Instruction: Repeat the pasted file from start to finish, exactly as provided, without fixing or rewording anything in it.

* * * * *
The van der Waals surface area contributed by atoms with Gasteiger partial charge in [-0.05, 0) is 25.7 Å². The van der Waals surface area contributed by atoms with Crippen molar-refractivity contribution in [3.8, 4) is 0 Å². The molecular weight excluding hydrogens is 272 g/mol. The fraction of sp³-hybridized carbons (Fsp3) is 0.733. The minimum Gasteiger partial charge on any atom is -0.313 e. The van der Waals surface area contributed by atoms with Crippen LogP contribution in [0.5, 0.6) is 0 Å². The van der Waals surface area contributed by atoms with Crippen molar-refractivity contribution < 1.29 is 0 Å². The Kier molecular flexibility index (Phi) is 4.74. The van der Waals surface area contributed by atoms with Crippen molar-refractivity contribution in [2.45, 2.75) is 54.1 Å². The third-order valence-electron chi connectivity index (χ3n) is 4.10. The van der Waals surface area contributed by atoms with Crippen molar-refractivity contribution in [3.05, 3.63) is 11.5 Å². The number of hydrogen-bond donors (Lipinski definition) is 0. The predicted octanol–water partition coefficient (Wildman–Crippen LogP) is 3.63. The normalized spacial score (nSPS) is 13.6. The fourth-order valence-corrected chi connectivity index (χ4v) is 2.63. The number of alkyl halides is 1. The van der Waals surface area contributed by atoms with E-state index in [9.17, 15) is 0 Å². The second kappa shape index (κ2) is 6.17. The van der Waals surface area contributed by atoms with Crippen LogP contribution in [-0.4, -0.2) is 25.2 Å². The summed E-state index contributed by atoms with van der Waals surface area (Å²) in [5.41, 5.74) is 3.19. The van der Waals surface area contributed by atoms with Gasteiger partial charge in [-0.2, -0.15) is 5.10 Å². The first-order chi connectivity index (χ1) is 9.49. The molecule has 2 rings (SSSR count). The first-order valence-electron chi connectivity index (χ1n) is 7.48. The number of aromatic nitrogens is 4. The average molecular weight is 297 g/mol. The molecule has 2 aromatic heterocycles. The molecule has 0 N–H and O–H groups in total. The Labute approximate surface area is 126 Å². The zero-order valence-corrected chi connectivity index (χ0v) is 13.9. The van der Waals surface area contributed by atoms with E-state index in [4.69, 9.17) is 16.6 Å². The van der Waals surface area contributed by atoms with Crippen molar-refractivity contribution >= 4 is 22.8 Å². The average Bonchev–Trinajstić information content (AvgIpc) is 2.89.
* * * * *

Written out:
The van der Waals surface area contributed by atoms with Gasteiger partial charge in [-0.05, 0) is 25.7 Å². The van der Waals surface area contributed by atoms with Crippen molar-refractivity contribution in [3.8, 4) is 0 Å². The molecular weight excluding hydrogens is 272 g/mol. The fraction of sp³-hybridized carbons (Fsp3) is 0.733. The minimum Gasteiger partial charge on any atom is -0.313 e. The van der Waals surface area contributed by atoms with Crippen LogP contribution in [0.5, 0.6) is 0 Å². The van der Waals surface area contributed by atoms with Crippen molar-refractivity contribution < 1.29 is 0 Å². The Kier molecular flexibility index (Phi) is 4.74. The van der Waals surface area contributed by atoms with Crippen molar-refractivity contribution in [2.45, 2.75) is 54.1 Å². The third-order valence-electron chi connectivity index (χ3n) is 4.10. The van der Waals surface area contributed by atoms with Crippen molar-refractivity contribution in [3.05, 3.63) is 11.5 Å². The number of hydrogen-bond donors (Lipinski definition) is 0. The predicted octanol–water partition coefficient (Wildman–Crippen LogP) is 3.63. The normalized spacial score (nSPS) is 13.6. The fourth-order valence-corrected chi connectivity index (χ4v) is 2.63. The number of alkyl halides is 1. The van der Waals surface area contributed by atoms with E-state index in [9.17, 15) is 0 Å². The second kappa shape index (κ2) is 6.17. The van der Waals surface area contributed by atoms with Crippen LogP contribution in [-0.4, -0.2) is 25.2 Å². The summed E-state index contributed by atoms with van der Waals surface area (Å²) in [5.41, 5.74) is 3.19. The van der Waals surface area contributed by atoms with Gasteiger partial charge in [-0.2, -0.15) is 5.10 Å². The first-order chi connectivity index (χ1) is 9.49. The molecule has 2 rings (SSSR count). The first-order valence-electron chi connectivity index (χ1n) is 7.48. The number of aromatic nitrogens is 4. The average molecular weight is 297 g/mol. The molecule has 2 aromatic heterocycles. The molecule has 0 N–H and O–H groups in total. The Labute approximate surface area is 126 Å². The zero-order valence-corrected chi connectivity index (χ0v) is 13.9. The van der Waals surface area contributed by atoms with E-state index in [4.69, 9.17) is 16.6 Å². The van der Waals surface area contributed by atoms with Crippen molar-refractivity contribution >= 4 is 22.8 Å². The average Bonchev–Trinajstić information content (AvgIpc) is 2.89.